ISI chief’s Kabul visit part of plan to plant interests in Af

| | New Delhi
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ISI chief’s Kabul visit part of plan to plant interests in Af

Thursday, 09 September 2021 | Rakesh K Singh | New Delhi

ISI chief’s Kabul visit part of plan to plant interests in Af

Pak wants to ensure presence of Haqqani mercenaries in Af Presidential Palace

As part of its long-term strategic game plan, Pakistan’s Inter-Services Intelligence (ISI) chief Faiz Hameed’s visit to Kabul earlier this week was to ensure implementation of a list of its demands, including reduction of the number of Afghans in the Presidential Palace in Kabul and to ensure the significant presence of the mercenaries of the Haqqani Network to monitor the activities of the Taliban leaders.

Hameed, according to sources tracking the developments there, also discussed with the Taliban leadership ways to fill important positions at the top in the future Government and army there with ISI-Pakistan Army “stooges” and mercenaries of its jehadi terror conglomerates besides resolution of the dispute over the Durand Line in favour of Islamabad.

In addition, the ISI chief also ensured the swift launch of the violent attacks on Panjshir Valley with aerial and ground support from the Pakistan Air Force and the Pakistan Army to quell the resistance from the National Resistance Front.

Counter-Terrorism expert Dr Rituraj Mate said, “The Taliban regime needs legitimacy from its own citizens but apparently it is working at ISI’s behest to win over the hearts and minds of its people. It is not going to work in Afghanistan as Pakistan has itself failed in restive Balochistan and Khyber Pakhtunkhwa regions.”

Hameed’s meddling in Afghan affairs could also be indicative of the dissensions within the Pakistani politico-military-ISI combine. Pakistan PM Imran Khan is himself a Pathan and his party is ruling in Pakhtun areas like Khyber Pakhtunkhwa region, making him a popular face among the Afghan origin people. The ISI could be seeking to fuel conflict between the Pakhtuns from either side of the Durand Line on the one hand and between the Pakistanis and Pathans within its jurisdiction to make Khan unpopular, Dr Mate added.  

The presence of the Haqqani Network fighters in the Presidential Palace will keep close tabs on the workings of the interim Government and take measures in line with Pakistani interests. The ISI bid also suggests it does not rely on the Afghan cohorts. The ISI is already planting the terror commanders of its terror affiliates as Governors of the provinces. Pro-ISI Haqqani Network’s chief Sirajuddin Haqqani’s placement as Interior Minister in the interim Government in Kabul will ensure postings of Pakistanis as Governors and key appointments in the police and future army with ISI’s favourites, the sources said.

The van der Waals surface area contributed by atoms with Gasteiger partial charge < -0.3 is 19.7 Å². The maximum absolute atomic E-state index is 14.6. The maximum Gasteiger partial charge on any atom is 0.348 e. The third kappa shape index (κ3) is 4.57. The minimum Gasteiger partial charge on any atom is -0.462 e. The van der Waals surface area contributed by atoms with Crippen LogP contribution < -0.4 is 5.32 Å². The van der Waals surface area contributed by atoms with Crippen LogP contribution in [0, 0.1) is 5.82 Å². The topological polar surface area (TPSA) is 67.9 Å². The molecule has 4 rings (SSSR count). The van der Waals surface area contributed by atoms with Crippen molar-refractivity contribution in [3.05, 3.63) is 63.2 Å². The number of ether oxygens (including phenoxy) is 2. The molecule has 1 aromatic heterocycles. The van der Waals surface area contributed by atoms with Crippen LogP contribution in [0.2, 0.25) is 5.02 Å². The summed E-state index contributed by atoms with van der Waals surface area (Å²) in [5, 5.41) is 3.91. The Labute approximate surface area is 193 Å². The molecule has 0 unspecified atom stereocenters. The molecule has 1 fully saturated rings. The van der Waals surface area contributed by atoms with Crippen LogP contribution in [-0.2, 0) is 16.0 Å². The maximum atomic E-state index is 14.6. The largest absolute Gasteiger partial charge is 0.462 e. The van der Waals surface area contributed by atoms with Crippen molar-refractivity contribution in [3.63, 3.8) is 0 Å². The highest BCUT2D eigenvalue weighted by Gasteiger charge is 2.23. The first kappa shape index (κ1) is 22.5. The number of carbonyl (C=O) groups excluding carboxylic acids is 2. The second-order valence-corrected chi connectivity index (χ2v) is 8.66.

“Hameed also pushed with the Taliban leadership to raise a professional army and include former members of the Afghan National Defence Force, many of whom were planted by ISI-Pakistan Army, leading to the quick control of the provinces by Taliban. The Taliban leaders led by Abdul Ghani Baradar opposed the raising of the professional army as Taliban is essentially an insurgent outfit relying on guerilla tactics to maintain supremacy,” Counter-Terrorism expert of Afghan origin Ajmal Sohail told The Pioneer.

The regular Afghan Governments in the past and the present Taliban regime are all opposed to respecting the sanctity of the Durand Line drawn in 1893 by British India following the Anglo-Afghan war. Afghanistan claims sovereignty over the Federally Administered Tribal Areas in northwestern Pakistan merged with neighbouring province Khyber Pakhtunkhwa in 2018. FATA existed from 1947 until being amalgamated with Khyber Pakhtunkhwa, a tribal area inhabited mostly by Pashtuns who also live in a sizable portion of northern Balochistan, a restive province of Pakistan.

According to open source information, the Durand Line is the 2,670-kilometre international land border between Afghanistan and Pakistan. It was originally established in 1893 as the international border between British India and the Emirate of Afghanistan by Mortiner Durand, a British diplomat of the Indian Civil Service, and Abdur Rahman Khan, the Afghan Emir, to delineate their respective spheres of influence and improve diplomatic relations and trade.

Under the British Raj, Afghanistan was considered an independent State although the Britishers controlled its foreign affairs and diplomatic relations. Afghanistan had already ceded the regions of Quetta Pishin, Harnai, Sibi, Kurram and Khyber to the British Raj by the 1879 Treaty of Gandamak during the Second Anglo-Afghan War. The Durand Line left about half of the Pashtun homeland under British rule, now under control of Pakistan that was partitioned from India in 1947. The Afghans have been contesting the sovereignty of these regions under Pakistan’s control. 

In 1901, the Pashtun-majority North-West Frontier Province was formally created by the British administration on the British side of the Durand Line. Post partition, the NWFP was under the control of Pakistan and contested by Afghans.

“By making a deal on the Durand Line with Taliban, the ISI is seeking to resolve the issue of controlling the Afghan territories under its control and sanctify its sovereignty over these areas,” Sohail added.

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